The first children's book to address transgender issues is set for release on November 15. The good news is that it's an instant classic.
Marcus Ewert wrote, and Rex Ray illustrated, the upbeat, fanciful 10,000 Dresses, a fearless (and fabulous) tale of how Bailey finds her bliss.
Bailey is a little girl who dreams every night about fantastic sartorial creations: in one dream, she dons a dress made all of prismatic crystals; in another, it's a dress made of windows that look out over exotic settings such as the pyramid of Egypt and the Great Wall of China.
These are dresses of the imagination, but Bailey yearns to make them real. When she approaches her parents and older brother for help in creating beautiful dresses in real life, she's reproached: "Boys don't wear dresses," Bailey is told.
And that's the problem. It's not that others can't see the same amazing dresses that Bailey can: it's that others can't see that Bailey, though born in the body of a little boy, is actually a little girl.
But all outer appearances notwithstanding, Bailey knows who she is, and she knows what she wants. She won't be sidetracked from her heart's desire, which is to make gorgeous clothing. And she won't be told by others who she really is.
Bailey is a strong personality, without being confrontational or strident. When confronted by ignorance, she simply moves past it. She's not out to argue with anybody--that's the beauty of the book. Bailey simply wants to be true to herself and her vision.
Given the reaction that some parents have had to books about same-sex parents (even a book about two male penguins adopting and hatching an egg has raised hackles; And Tango Makes Three has been the #1 most-challenged book for two years running, according to the American Library Association), 10,000 Dresses is sure to hit the top spot on various lists, both friendly and hostile to the book, in short order.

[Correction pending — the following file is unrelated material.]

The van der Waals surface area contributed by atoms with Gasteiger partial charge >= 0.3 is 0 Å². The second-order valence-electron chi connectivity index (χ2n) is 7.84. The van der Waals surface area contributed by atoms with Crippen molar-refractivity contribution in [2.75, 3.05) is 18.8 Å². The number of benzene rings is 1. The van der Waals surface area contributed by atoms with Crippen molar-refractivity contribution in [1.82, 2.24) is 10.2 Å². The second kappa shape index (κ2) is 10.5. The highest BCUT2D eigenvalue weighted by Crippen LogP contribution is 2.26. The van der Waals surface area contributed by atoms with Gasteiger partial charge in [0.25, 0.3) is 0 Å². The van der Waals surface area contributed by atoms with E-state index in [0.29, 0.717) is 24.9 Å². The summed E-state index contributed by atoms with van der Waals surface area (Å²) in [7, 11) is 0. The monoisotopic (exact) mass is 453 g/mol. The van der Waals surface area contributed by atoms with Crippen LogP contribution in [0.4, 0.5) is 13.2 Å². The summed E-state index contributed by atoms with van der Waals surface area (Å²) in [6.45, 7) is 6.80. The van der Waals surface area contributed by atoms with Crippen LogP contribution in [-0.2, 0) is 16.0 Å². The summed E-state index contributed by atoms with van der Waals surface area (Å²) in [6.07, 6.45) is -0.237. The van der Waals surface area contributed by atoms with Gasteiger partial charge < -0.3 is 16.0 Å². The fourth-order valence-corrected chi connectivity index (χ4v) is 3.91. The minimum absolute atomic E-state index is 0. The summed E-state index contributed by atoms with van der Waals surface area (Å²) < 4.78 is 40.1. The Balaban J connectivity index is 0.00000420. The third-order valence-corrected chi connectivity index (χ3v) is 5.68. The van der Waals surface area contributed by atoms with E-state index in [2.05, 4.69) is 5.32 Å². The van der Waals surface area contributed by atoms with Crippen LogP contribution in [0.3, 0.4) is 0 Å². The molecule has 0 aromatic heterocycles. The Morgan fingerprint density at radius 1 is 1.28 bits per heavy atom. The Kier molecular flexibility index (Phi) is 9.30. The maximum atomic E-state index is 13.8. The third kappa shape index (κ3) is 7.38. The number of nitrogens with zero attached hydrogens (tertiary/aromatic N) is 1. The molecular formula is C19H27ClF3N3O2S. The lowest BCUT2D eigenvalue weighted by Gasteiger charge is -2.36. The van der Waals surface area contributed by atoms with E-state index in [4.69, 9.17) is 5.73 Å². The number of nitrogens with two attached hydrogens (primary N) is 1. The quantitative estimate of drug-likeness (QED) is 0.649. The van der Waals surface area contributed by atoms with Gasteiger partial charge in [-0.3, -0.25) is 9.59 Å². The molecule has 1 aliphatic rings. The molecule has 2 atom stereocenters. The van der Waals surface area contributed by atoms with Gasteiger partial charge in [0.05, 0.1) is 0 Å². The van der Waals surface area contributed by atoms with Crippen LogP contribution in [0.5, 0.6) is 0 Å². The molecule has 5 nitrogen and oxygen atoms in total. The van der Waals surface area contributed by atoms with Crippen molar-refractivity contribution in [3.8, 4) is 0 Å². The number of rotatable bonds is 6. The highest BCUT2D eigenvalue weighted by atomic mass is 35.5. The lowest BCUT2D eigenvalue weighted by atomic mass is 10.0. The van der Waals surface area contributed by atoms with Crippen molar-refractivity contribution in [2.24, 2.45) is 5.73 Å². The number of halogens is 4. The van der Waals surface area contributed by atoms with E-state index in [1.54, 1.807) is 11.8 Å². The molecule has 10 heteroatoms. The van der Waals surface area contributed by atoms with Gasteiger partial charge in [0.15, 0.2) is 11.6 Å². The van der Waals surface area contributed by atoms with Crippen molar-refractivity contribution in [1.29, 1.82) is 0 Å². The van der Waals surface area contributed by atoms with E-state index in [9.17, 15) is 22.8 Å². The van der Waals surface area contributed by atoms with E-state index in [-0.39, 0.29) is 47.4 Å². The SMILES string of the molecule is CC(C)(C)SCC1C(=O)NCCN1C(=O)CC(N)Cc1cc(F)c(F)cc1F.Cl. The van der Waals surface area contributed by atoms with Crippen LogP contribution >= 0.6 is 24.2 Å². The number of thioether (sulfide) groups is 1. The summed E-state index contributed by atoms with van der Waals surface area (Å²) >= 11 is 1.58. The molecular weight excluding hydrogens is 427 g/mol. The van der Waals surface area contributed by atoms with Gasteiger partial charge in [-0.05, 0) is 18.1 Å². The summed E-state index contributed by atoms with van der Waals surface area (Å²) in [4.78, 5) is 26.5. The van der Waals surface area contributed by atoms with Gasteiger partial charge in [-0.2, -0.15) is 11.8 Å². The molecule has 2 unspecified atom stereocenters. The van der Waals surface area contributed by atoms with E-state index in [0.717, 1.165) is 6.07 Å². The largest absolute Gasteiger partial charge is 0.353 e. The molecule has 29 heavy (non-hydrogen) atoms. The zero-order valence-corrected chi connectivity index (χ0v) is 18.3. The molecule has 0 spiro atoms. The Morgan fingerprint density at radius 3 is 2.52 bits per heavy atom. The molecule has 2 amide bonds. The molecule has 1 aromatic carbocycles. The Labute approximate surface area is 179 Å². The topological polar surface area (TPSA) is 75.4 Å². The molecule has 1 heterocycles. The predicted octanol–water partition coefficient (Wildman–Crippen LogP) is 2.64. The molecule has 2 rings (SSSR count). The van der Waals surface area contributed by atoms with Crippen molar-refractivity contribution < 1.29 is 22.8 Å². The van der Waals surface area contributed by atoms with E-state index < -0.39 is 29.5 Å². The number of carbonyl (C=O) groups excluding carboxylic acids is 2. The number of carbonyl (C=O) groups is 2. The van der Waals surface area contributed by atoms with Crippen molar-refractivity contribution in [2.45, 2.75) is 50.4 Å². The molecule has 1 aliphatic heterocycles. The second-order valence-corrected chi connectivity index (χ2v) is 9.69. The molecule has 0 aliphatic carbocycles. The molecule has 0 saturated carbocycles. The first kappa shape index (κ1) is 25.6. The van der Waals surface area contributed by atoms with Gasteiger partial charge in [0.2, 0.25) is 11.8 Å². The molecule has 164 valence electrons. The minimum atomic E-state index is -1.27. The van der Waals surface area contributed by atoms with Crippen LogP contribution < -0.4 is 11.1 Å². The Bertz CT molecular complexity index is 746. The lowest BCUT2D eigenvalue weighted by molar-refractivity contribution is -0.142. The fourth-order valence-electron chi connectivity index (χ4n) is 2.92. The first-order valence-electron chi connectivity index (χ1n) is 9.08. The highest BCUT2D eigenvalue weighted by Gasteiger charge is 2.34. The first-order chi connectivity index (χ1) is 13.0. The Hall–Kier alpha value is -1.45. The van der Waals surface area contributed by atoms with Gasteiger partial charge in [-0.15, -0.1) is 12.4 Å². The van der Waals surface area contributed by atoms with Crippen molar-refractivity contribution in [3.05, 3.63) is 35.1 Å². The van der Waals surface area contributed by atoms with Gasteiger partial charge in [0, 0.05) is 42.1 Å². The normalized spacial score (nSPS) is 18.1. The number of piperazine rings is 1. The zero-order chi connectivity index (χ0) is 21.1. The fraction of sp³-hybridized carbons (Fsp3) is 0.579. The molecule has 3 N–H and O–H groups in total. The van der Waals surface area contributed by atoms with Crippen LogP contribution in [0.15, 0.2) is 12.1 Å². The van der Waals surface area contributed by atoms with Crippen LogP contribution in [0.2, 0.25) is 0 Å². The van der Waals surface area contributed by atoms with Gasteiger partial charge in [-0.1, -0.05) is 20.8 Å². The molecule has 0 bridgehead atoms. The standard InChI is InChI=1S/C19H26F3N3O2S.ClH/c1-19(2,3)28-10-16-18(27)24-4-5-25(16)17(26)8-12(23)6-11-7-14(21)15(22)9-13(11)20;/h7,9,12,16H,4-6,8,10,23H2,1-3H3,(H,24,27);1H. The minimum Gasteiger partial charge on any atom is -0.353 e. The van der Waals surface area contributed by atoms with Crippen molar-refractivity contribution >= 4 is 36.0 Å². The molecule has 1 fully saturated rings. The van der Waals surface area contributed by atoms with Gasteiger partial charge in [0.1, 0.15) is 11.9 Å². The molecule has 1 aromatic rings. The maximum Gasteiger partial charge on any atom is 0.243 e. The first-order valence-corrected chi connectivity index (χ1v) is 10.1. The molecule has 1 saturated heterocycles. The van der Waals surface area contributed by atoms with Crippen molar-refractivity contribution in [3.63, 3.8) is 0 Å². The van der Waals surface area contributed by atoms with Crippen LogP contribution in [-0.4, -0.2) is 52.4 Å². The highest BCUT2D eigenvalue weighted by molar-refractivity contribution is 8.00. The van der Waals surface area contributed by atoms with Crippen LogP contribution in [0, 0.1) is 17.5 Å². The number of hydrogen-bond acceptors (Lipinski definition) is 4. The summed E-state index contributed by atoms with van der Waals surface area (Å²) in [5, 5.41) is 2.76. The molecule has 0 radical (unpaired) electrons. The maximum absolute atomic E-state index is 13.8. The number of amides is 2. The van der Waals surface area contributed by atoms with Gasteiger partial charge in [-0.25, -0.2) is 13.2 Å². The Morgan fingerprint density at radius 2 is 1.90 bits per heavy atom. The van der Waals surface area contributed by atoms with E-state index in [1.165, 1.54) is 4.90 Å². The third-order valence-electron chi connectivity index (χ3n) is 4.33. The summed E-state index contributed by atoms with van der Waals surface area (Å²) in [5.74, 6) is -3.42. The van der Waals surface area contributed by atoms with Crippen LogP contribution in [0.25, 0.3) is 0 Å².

That's a shame, really, because the book doesn't have to be freighted with political baggage. Indeed, that baggage belongs to adults: this is a book for kids, a book that encourages them not to defy gender conventions, but simply to have the courage of their own convictions--those convictions having to do with who they are and what they want in life.
If children were the property of their parents, attempts to mold them, in detail, into what parents want would be one thing; but children are their own individuals. They are not property, they are charges of the adults in their lives, and as much as they need guidance, they also need respect. If there's one classic fairy tale 10,000 Dresses brings to mind, it's The Ugly Duckling, the story of a duckling who spends his juvenile years being taunted for looking different than the others. When he reaches maturity, however, his beauty is stunning: it seems that he was never a duck at all, but rather, a swan.
Ewert's story springs from a source of sympathy and respect for all the "ugly ducklings" of the world, and Bailey's dream of creating 10,000 unique and beautiful dresses is nothing less than a child's urge to claim for herself her own unique and gorgeous identity.
Rex Ray's illustrations are colorful, whimsical works that look like paper cutouts, layered and shaded with meticulous skill. Bailey and the others in the book almost look like paper dolls begging to be clad in those dazzling dresses; Ray's approach underscores the theme of the external and the internal and the need to make them harmonize.
Publisher: Seven Stories. Publication Date: November 15, 2008. Pages: 32. Price: $14.95. Format: Hardcover Original. ISBN 978-1-58322-850-0